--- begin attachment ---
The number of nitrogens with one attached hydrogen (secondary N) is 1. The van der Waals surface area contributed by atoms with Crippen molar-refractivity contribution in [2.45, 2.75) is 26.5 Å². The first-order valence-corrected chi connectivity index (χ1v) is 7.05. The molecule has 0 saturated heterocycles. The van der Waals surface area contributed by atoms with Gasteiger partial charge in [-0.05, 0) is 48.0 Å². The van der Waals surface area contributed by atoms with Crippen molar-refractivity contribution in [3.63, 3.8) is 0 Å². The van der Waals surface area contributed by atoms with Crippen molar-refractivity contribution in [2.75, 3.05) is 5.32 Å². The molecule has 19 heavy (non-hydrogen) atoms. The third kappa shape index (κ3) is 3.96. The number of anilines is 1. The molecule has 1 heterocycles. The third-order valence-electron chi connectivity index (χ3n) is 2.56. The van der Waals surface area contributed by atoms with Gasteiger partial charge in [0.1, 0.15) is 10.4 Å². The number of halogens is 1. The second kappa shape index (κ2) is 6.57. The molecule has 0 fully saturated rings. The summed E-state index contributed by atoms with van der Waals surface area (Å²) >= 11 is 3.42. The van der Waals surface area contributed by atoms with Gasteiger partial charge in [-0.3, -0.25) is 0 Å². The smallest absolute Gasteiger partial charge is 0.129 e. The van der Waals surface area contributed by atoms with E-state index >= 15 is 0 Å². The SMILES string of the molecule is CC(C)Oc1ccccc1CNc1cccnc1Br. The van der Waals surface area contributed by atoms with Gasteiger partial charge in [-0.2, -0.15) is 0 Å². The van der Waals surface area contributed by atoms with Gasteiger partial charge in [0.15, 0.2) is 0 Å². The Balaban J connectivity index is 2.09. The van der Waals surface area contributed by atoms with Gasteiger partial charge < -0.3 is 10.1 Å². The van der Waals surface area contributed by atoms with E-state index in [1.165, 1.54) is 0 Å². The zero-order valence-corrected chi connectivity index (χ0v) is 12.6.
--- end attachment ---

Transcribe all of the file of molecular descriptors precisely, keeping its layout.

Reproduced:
The number of nitrogens with one attached hydrogen (secondary N) is 1. The van der Waals surface area contributed by atoms with Crippen molar-refractivity contribution in [2.45, 2.75) is 26.5 Å². The first-order valence-corrected chi connectivity index (χ1v) is 7.05. The molecule has 0 saturated heterocycles. The van der Waals surface area contributed by atoms with Gasteiger partial charge in [-0.05, 0) is 48.0 Å². The van der Waals surface area contributed by atoms with Crippen molar-refractivity contribution in [3.63, 3.8) is 0 Å². The van der Waals surface area contributed by atoms with Crippen molar-refractivity contribution in [2.75, 3.05) is 5.32 Å². The molecule has 19 heavy (non-hydrogen) atoms. The third kappa shape index (κ3) is 3.96. The number of anilines is 1. The molecule has 1 heterocycles. The third-order valence-electron chi connectivity index (χ3n) is 2.56. The van der Waals surface area contributed by atoms with Gasteiger partial charge in [0.1, 0.15) is 10.4 Å². The number of halogens is 1. The second kappa shape index (κ2) is 6.57. The molecule has 0 fully saturated rings. The summed E-state index contributed by atoms with van der Waals surface area (Å²) >= 11 is 3.42. The van der Waals surface area contributed by atoms with Gasteiger partial charge in [-0.3, -0.25) is 0 Å². The smallest absolute Gasteiger partial charge is 0.129 e. The van der Waals surface area contributed by atoms with E-state index >= 15 is 0 Å². The SMILES string of the molecule is CC(C)Oc1ccccc1CNc1cccnc1Br. The van der Waals surface area contributed by atoms with Gasteiger partial charge in [-0.2, -0.15) is 0 Å². The van der Waals surface area contributed by atoms with Gasteiger partial charge in [0.15, 0.2) is 0 Å². The Balaban J connectivity index is 2.09. The van der Waals surface area contributed by atoms with Gasteiger partial charge < -0.3 is 10.1 Å². The van der Waals surface area contributed by atoms with E-state index in [1.165, 1.54) is 0 Å². The zero-order valence-corrected chi connectivity index (χ0v) is 12.6.